While mobile payments have made shopping easier for many the level of protection consumers have against erroneous charges will greatly depend on the payment method linked to your phone, a recent report published by consumer advocacy group Consumers Union revealed.

Mobile payments linked to credit cards offer the most federally-mandated consumer protections while those linked gift cards and phone bills offered the least, the consumer protection group’s report revealed. The report compared mobile payment methods across a number of platforms like SMS-based (text) payments, mobile web, near-field-communication and direct-to-mobile billing.

Credit and Debit Cards: Your Safest Bet Against Erroneous Charges

Consumers that make mobile payments linked to their credit cards are responsible for paying no more than $50 of unauthorized charges, which can also include the value of a mobile phone, a chip in the phone or the sticker on the phone are also included in these costs.  Consumer take on no liability if the error is reported within 60 days of appearing on a monthly credit card statement. Charges can also be reversed if goods or services are not delivered as agreed or are not accepted by a consumer, which is called a “chargeback.”

After credit card, mobile payments linked to debit cards and bank accounts were considered to be the next safest method to make payments according to report. Chargeback rights aren’t offered like they are on credit cards, and the $50 consumer liability is good for only 2 days after an erroneous charge is made. After that, consumers may be responsible for paying as much as $500 or more.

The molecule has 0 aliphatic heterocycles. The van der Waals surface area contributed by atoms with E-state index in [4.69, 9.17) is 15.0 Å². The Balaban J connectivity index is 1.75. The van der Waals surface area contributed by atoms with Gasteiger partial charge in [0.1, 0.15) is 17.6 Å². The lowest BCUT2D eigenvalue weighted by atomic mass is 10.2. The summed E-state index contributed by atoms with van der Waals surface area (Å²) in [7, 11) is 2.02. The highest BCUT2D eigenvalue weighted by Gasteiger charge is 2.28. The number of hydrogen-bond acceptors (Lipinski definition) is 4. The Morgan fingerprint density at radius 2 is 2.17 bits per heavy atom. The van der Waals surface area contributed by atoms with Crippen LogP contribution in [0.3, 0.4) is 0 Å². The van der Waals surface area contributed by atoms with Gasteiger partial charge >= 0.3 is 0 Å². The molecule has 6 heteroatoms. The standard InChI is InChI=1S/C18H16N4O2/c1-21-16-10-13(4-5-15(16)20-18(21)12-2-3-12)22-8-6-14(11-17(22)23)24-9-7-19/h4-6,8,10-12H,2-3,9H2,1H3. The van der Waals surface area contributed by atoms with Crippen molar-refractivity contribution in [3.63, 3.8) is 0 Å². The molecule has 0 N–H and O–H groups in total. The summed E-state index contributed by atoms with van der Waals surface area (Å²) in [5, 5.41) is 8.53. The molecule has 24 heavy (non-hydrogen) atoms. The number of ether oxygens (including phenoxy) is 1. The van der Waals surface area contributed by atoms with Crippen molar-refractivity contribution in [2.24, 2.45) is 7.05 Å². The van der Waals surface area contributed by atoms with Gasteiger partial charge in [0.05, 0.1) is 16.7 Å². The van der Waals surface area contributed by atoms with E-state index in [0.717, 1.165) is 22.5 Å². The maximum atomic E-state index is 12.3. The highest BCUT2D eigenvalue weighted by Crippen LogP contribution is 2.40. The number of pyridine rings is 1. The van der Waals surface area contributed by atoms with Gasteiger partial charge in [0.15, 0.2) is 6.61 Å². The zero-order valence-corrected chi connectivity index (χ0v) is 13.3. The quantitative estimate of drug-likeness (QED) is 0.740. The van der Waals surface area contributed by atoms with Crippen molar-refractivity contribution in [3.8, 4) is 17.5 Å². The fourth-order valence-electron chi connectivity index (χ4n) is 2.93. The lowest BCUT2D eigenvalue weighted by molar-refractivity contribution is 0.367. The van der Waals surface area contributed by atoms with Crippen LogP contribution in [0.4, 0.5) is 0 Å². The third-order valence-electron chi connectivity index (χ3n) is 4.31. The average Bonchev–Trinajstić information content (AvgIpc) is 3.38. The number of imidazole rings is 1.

If a phone is not lost or stolen then consumers are entitled to a full refund on billing errors as long as it’s reported within 60 days, while unauthorized transactions can be re-credited within 10 business days.

Protections for Prepaid Cards, Gift Cards and Phone Bills Hazy:

In comparison to those linking mobile payment platforms to credit cards, debit cards and bank accounts, those linking them to prepaid cards, gift cards and phone bills were discovered to be the least protected, according to the report.

Prepaid card users have unlimited liability in the event of an erroneous charge, and will most likely not be refunded unless the prepaid card provider voluntarily decides to, though MasterCard and Visa have more favorable refund policies. Unauthorized charges made on mobile phones linked to gift cards are even less likely to refunded, especially if the mobile phone is lost or stolen. Finally, refund policies mobile payments linked to phone bills like Payfone’s mobile payment platform also offered just voluntary protections, while very little on both a nation and state level has been done to regulate the area.

Check out: Smartphones: The Future of Shopping

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